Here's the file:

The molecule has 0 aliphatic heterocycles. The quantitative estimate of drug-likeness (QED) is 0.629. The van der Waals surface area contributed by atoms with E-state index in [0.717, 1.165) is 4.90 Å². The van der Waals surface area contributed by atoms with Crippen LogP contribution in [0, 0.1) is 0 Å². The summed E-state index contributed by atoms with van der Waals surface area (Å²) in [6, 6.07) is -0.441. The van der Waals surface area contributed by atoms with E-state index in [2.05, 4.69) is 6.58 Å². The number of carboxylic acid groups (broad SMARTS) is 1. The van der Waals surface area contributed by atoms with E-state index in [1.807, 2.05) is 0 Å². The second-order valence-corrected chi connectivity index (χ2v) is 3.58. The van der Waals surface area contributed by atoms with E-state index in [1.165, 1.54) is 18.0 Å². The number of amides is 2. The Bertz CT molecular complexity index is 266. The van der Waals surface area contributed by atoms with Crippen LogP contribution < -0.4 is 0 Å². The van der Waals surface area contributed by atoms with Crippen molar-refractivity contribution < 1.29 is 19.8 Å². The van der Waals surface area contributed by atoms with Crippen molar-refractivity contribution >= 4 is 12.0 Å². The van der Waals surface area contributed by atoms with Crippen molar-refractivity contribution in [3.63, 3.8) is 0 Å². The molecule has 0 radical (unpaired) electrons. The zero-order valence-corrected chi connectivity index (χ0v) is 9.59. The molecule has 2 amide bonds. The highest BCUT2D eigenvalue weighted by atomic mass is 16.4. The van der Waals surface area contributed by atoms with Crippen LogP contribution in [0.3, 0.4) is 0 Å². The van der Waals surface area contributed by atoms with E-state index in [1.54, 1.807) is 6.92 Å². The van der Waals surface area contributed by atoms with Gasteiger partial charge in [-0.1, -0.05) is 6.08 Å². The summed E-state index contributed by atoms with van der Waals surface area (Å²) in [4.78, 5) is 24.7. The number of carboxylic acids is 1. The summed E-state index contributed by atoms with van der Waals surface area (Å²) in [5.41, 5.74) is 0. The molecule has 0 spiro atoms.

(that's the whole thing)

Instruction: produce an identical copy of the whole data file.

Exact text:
The molecule has 0 aliphatic heterocycles. The quantitative estimate of drug-likeness (QED) is 0.629. The van der Waals surface area contributed by atoms with E-state index in [0.717, 1.165) is 4.90 Å². The van der Waals surface area contributed by atoms with Crippen LogP contribution in [0, 0.1) is 0 Å². The summed E-state index contributed by atoms with van der Waals surface area (Å²) in [6, 6.07) is -0.441. The van der Waals surface area contributed by atoms with E-state index in [2.05, 4.69) is 6.58 Å². The number of carboxylic acid groups (broad SMARTS) is 1. The van der Waals surface area contributed by atoms with E-state index in [1.807, 2.05) is 0 Å². The second-order valence-corrected chi connectivity index (χ2v) is 3.58. The van der Waals surface area contributed by atoms with E-state index in [1.165, 1.54) is 18.0 Å². The number of amides is 2. The Bertz CT molecular complexity index is 266. The van der Waals surface area contributed by atoms with Crippen LogP contribution < -0.4 is 0 Å². The van der Waals surface area contributed by atoms with Crippen molar-refractivity contribution < 1.29 is 19.8 Å². The van der Waals surface area contributed by atoms with Crippen molar-refractivity contribution >= 4 is 12.0 Å². The van der Waals surface area contributed by atoms with Crippen molar-refractivity contribution in [3.63, 3.8) is 0 Å². The molecule has 0 radical (unpaired) electrons. The zero-order valence-corrected chi connectivity index (χ0v) is 9.59. The molecule has 2 amide bonds. The highest BCUT2D eigenvalue weighted by atomic mass is 16.4. The van der Waals surface area contributed by atoms with Crippen LogP contribution in [0.3, 0.4) is 0 Å². The van der Waals surface area contributed by atoms with E-state index in [1.54, 1.807) is 6.92 Å². The van der Waals surface area contributed by atoms with Gasteiger partial charge in [-0.1, -0.05) is 6.08 Å². The summed E-state index contributed by atoms with van der Waals surface area (Å²) in [4.78, 5) is 24.7. The number of carboxylic acids is 1. The summed E-state index contributed by atoms with van der Waals surface area (Å²) in [5.41, 5.74) is 0. The molecule has 0 spiro atoms.